While the methods of how investment advisers communicate with prospects and clients are rapidly shifting to not only include e-mail, but also social media, texting, and other mobile applications, the SEC OCIE staff references a few key investment adviser regulations which still remain relevant regardless of the type of electronic messaging being utilized:
- Advisers Act Rule 204-2 ("Books and Record rule") which "requires advisers to make and keep certain books and records relating to their investment advisory business." In particular, Rule 204-2(a)(7) requires RIA firms to make and keep "[o]riginals of all written communications received and copies of all written communications sent by such investment adviser relating to (i) any recommendation made or proposed to be made and any advice given or proposed to be given, (ii) any receipt, disbursement or delivery of funds or securities, (iii) the placing or execution of any order to purchase or sell any security, or (iv) the performance or rate of return of any or all managed accounts or securities recommendations.”
- Advisers Act Rule 206(4)-7 (the "Compliance Rule") "requires advisers to adopt and implement written policies and procedures reasonably designed to prevent violations of the Advisers Act and rules thereunder." Furthermore, the SEC OCIE staff notes, "the Compliance Rule also requires an adviser to review, no less frequently than annually, the adequacy of the adviser’s compliance policies and procedures and the effectiveness of their implementation."
In addition, this recent risk alert also highlights the growing use of personally owned mobile devices to communicate directly with prospects and clients which can cause compliance challenges.
In summary, SEC OCIE staff "observed and identified the below examples of practices that the staff believes may assist advisers in meeting their record retention obligations under the Books and Records Rule and their implementation and design of polices and procedures under the Compliance Rule:"
- Policies and Procedures
- Permitting limited forms of electronic communication for business purposes.
- Prohibiting professional use of apps that allow employees to "send messages or otherwise communicate anonymously, allowing for automatic destruction of messages, or prohibiting third-party viewing or back-up."
- Requiring employees of the firm to move prohibited forms of communication to "another electronic system that the adviser determines can be used in compliance with its books and records obligations."
- If permitted, implementing polices and procedures around the use of personally owned electronic devices.
- If permitted, implementing policies and procedures around the use of their personal social media, personal email, or personal websites for business purposes.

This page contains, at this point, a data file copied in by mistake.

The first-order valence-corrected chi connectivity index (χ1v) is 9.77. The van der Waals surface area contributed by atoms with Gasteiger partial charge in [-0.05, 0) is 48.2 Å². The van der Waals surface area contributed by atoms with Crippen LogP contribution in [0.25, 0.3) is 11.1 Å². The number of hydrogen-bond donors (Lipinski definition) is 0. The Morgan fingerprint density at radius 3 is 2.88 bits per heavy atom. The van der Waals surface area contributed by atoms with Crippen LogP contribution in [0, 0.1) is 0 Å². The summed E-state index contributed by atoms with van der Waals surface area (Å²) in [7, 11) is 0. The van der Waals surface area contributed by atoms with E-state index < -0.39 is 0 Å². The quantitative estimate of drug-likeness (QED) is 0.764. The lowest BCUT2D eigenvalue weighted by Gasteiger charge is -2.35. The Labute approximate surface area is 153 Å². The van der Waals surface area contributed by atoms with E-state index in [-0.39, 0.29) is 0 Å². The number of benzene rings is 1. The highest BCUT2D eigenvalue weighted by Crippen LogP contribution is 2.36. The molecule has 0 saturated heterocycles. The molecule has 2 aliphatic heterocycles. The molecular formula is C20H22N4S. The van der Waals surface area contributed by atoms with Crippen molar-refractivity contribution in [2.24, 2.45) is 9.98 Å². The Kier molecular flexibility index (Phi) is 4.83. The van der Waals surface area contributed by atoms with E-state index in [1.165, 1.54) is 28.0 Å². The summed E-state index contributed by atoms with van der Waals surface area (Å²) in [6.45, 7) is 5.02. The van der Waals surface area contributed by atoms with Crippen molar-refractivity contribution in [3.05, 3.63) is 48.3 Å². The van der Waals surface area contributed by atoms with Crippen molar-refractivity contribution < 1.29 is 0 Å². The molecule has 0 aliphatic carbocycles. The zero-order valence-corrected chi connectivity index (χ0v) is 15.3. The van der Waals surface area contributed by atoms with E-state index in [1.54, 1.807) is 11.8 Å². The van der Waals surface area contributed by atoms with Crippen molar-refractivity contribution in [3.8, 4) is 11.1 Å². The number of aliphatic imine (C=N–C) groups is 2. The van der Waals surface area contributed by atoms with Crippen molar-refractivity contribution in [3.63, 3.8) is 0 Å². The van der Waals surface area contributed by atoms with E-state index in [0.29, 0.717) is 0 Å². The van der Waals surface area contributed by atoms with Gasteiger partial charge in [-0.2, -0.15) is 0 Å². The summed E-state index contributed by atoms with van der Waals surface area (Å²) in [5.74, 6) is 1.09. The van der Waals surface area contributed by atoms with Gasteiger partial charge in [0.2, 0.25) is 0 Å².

- Adopting and implementing policies and procedures informing staff members of the disciplinary action which will be taken if policies and procedures are violated.
- Employee Training and Attestations
- Training staff on the all of the firm's policies and procedures including electronic communication and letting them know the consequences of violations of policies and procedures.
- At beginning of employment, require all personnel to attest to their understanding of policies and procedures. In addition, requiring employees to regularly attest to the firm's policies and procedures.
- Regularly communicate with employees with reminders on what is "permitted and prohibited under the adviser's polices and procedures with respect to electronic messaging."
- Supervisory Review
- "For advisers that permit use of social media, personal email, or personal websites for business purposes, contracting with software vendors to (i) monitor the social media posts, emails, or websites, (ii) archive such business communications to ensure compliance with record retention rules, and (iii) ensure that they have the capability to identify any changes to content and compare postings to a lexicon of key words and phrases."
- Conduct regular internet searches or create automated alerts for employee's name or the adviser's name appears "on a website to identify potentially unauthorized advisory business being conducted online.".
- Establish confidential reporting by which employees can report their concerns about co-workers.
- Control over Devices
- Require employees to obtain permission to access firm email servers or other business software from personally owned devices.
- Load certain security applications or other necessary software on all company-owned or personally owned devices prior to being used for business communication.
- Require all employees only access their company email and other applications on virtual private networks (VPNs).
We highly recommend that the Chief Compliance Officer ("CCO") and all advisory firm principals carefully review this latest SEC RIA compliance risk alert. Failure to address electronic messaging issues can lead to serious compliance issues. Firms need to take a step back to ensure that new forms of electronic communication are being properly contemplated and addressed in the firm's policies and procedures.
Be sure to check back soon as we continue to provide updates on relevant RIA regulatory compliance focus areas.